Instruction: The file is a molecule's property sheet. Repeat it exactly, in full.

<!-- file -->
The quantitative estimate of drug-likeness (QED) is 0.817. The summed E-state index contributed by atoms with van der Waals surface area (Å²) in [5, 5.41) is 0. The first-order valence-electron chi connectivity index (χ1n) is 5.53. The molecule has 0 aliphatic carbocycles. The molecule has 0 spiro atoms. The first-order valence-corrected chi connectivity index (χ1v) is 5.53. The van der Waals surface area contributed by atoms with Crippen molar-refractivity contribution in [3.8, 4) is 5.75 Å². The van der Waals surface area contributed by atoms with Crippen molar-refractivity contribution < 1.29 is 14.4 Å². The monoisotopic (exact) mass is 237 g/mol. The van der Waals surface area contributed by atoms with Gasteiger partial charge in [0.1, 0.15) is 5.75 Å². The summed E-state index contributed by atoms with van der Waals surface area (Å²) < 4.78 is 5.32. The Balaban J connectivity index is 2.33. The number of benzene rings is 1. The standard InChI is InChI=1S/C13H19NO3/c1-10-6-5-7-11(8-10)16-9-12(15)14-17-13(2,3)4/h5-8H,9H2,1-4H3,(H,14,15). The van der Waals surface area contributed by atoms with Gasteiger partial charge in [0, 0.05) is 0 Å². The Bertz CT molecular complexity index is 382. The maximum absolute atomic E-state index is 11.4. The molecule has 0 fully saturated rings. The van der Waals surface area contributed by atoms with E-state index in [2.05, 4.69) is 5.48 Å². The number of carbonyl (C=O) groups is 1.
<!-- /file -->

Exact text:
The quantitative estimate of drug-likeness (QED) is 0.817. The summed E-state index contributed by atoms with van der Waals surface area (Å²) in [5, 5.41) is 0. The first-order valence-electron chi connectivity index (χ1n) is 5.53. The molecule has 0 aliphatic carbocycles. The molecule has 0 spiro atoms. The first-order valence-corrected chi connectivity index (χ1v) is 5.53. The van der Waals surface area contributed by atoms with Crippen molar-refractivity contribution in [3.8, 4) is 5.75 Å². The van der Waals surface area contributed by atoms with Crippen molar-refractivity contribution < 1.29 is 14.4 Å². The monoisotopic (exact) mass is 237 g/mol. The van der Waals surface area contributed by atoms with Gasteiger partial charge in [0.1, 0.15) is 5.75 Å². The summed E-state index contributed by atoms with van der Waals surface area (Å²) < 4.78 is 5.32. The Balaban J connectivity index is 2.33. The number of benzene rings is 1. The standard InChI is InChI=1S/C13H19NO3/c1-10-6-5-7-11(8-10)16-9-12(15)14-17-13(2,3)4/h5-8H,9H2,1-4H3,(H,14,15). The van der Waals surface area contributed by atoms with Gasteiger partial charge in [0, 0.05) is 0 Å². The Bertz CT molecular complexity index is 382. The maximum absolute atomic E-state index is 11.4. The molecule has 0 fully saturated rings. The van der Waals surface area contributed by atoms with E-state index in [2.05, 4.69) is 5.48 Å². The number of carbonyl (C=O) groups is 1.